I love animals in books. Patricia Veryan and Georgette Heyer often included animals. They make British characters seem more authentic- I think of England as a nation of animal lovers.
    Favorite animal stories? How about Charlottes Web? Herriot of course, and a book from my childhood- Old Bones, the Wonder Horse. The only animals I dislike are monkeys- to much like badly behaved humans, I guess!!!

    Reply
  42. I grew up on a farm and all our animals had names- even the sheep and pigs were pets. Animals have personalities just like people. I currently have 2 cats- both former strays- and I’m feeding another stray that has been hanging around and will probably mooch her way in eventually. I do not adopt cats- they just show up and move in. It is a family curse- all my siblings have been aquired by cats.(Not the other way around)
    I love animals in books. Patricia Veryan and Georgette Heyer often included animals. They make British characters seem more authentic- I think of England as a nation of animal lovers.
    Favorite animal stories? How about Charlottes Web? Herriot of course, and a book from my childhood- Old Bones, the Wonder Horse. The only animals I dislike are monkeys- to much like badly behaved humans, I guess!!!

    Reply
  43. I grew up on a farm and all our animals had names- even the sheep and pigs were pets. Animals have personalities just like people. I currently have 2 cats- both former strays- and I’m feeding another stray that has been hanging around and will probably mooch her way in eventually. I do not adopt cats- they just show up and move in. It is a family curse- all my siblings have been aquired by cats.(Not the other way around)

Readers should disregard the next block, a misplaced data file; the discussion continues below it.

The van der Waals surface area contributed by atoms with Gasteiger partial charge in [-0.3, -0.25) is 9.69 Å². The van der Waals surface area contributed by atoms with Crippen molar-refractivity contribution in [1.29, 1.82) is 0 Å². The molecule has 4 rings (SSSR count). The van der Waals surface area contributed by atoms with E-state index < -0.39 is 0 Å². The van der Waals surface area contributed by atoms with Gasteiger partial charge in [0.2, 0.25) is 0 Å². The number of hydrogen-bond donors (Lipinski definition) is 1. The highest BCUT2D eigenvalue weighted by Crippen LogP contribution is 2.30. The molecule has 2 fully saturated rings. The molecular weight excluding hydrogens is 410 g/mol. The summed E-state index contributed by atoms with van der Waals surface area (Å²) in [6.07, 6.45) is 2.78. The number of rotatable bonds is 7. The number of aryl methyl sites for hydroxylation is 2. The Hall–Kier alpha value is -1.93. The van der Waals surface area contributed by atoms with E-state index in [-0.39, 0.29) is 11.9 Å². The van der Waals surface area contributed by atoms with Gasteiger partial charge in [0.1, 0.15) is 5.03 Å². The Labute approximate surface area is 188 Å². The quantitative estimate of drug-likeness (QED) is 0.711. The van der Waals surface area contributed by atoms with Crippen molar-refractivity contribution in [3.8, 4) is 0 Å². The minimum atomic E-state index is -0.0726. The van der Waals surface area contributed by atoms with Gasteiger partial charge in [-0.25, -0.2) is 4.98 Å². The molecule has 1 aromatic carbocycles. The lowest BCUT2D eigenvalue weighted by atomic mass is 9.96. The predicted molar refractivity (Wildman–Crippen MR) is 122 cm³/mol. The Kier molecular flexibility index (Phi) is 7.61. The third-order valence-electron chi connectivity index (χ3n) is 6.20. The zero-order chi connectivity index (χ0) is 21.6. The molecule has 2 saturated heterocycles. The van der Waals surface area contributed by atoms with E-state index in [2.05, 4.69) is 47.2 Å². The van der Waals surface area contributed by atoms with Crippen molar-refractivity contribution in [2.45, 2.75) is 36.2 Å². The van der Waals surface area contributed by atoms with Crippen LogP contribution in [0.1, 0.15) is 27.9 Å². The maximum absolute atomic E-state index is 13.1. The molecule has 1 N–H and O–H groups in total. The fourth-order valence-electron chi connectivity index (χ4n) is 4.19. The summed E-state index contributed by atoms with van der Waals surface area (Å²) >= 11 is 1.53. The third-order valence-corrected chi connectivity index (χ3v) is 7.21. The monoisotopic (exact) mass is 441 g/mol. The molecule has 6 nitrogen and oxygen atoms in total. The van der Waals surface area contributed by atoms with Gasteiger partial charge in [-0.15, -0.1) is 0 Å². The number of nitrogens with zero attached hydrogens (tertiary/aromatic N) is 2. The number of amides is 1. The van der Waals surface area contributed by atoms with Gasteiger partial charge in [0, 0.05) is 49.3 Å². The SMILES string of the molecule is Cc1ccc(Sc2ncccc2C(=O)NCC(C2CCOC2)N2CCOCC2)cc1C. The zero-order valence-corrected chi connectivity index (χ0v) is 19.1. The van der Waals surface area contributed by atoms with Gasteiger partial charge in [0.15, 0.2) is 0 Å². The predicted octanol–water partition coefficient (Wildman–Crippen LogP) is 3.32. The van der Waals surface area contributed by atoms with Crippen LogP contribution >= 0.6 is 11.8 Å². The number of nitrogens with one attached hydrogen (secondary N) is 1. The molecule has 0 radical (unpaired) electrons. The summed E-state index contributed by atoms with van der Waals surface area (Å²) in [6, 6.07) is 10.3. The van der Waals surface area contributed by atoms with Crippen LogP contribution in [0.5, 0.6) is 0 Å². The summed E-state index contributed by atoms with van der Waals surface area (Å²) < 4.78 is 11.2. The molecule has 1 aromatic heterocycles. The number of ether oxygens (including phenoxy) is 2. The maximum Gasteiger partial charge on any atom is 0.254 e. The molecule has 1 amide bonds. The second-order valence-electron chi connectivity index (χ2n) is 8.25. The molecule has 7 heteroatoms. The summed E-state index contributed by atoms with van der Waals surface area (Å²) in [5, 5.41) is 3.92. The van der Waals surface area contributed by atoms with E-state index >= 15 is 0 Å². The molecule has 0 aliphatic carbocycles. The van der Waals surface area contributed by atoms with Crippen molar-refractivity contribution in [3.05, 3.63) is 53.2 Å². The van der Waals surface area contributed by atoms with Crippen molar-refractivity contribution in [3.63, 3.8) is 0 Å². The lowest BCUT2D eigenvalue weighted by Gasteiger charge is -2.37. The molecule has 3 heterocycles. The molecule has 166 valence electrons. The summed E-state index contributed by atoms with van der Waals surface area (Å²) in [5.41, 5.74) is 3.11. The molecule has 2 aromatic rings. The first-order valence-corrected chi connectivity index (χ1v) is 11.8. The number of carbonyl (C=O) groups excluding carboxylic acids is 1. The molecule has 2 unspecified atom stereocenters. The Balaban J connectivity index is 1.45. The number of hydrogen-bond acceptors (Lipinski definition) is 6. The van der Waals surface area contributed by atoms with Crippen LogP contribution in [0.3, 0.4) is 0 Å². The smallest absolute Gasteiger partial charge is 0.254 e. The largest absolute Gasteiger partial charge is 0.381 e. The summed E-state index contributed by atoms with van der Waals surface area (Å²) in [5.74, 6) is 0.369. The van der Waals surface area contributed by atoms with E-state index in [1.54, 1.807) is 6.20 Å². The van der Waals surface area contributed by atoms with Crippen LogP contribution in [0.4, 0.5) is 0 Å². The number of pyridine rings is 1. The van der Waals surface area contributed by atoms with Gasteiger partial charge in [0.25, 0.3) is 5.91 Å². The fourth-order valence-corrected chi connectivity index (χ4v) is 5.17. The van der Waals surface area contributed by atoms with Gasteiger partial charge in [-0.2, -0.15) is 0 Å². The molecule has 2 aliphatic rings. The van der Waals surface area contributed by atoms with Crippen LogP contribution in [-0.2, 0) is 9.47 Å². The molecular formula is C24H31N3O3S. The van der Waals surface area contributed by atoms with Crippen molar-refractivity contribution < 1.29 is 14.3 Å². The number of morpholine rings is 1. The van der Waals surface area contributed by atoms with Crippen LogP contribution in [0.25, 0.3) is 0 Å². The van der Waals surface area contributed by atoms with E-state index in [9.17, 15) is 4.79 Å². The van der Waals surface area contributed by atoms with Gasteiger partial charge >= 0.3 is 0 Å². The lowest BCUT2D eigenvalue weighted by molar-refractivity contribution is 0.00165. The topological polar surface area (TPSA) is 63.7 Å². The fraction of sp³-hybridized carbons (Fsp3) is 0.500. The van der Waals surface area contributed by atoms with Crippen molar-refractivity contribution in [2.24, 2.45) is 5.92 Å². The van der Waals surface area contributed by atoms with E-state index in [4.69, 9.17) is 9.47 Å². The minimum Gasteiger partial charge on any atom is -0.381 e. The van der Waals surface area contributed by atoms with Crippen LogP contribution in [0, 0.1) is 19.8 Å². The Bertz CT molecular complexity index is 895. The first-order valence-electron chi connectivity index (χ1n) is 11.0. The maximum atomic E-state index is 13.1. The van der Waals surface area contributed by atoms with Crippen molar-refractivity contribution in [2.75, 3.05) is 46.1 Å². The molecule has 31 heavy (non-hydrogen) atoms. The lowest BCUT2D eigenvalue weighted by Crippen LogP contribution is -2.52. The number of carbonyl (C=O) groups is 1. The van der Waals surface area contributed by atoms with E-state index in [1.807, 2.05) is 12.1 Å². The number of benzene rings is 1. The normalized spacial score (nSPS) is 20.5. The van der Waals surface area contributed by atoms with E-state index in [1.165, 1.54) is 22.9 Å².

I love animals in books. Patricia Veryan and Georgette Heyer often included animals. They make British characters seem more authentic- I think of England as a nation of animal lovers.
    Favorite animal stories? How about Charlottes Web? Herriot of course, and a book from my childhood- Old Bones, the Wonder Horse. The only animals I dislike are monkeys- to much like badly behaved humans, I guess!!!

    Reply
  44. I grew up on a farm and all our animals had names- even the sheep and pigs were pets. Animals have personalities just like people. I currently have 2 cats- both former strays- and I’m feeding another stray that has been hanging around and will probably mooch her way in eventually. I do not adopt cats- they just show up and move in. It is a family curse- all my siblings have been aquired by cats.(Not the other way around)
    I love animals in books. Patricia Veryan and Georgette Heyer often included animals. They make British characters seem more authentic- I think of England as a nation of animal lovers.
    Favorite animal stories? How about Charlottes Web? Herriot of course, and a book from my childhood- Old Bones, the Wonder Horse. The only animals I dislike are monkeys- to much like badly behaved humans, I guess!!!

    Reply
  45. How delicious to find so many friends of animals!
    Bassets and Irish Wolfhounds, Scotties and Italian Grayhounds and muttz. And assorted pussycats. Loverly.
    Margaret’s photos of her trio of doggies make me want to reach into the screen to give them skritchies.
    Answer to Mary Jo’s query: Daisy is quite magical. You know how puppies are floppy and all out of proportion? Not her. When we found each other she was three months old, and 15 pounds. She didn’t grow, exactly, she expaaanded. There was only one day when I noted her hind quarters were a little higher than her front. But the next day, she was level again. She went from 15 to 43 pounds without changing anything but size!!
    And Wendy – I read Thurber’s Dogs, but don’t remember what he said about A.P. Terhune.??

    Reply
  46. How delicious to find so many friends of animals!
    Bassets and Irish Wolfhounds, Scotties and Italian Grayhounds and muttz. And assorted pussycats. Loverly.
    Margaret’s photos of her trio of doggies make me want to reach into the screen to give them skritchies.
    Answer to Mary Jo’s query: Daisy is quite magical. You know how puppies are floppy and all out of proportion? Not her. When we found each other she was three months old, and 15 pounds. She didn’t grow, exactly, she expaaanded. There was only one day when I noted her hind quarters were a little higher than her front. But the next day, she was level again. She went from 15 to 43 pounds without changing anything but size!!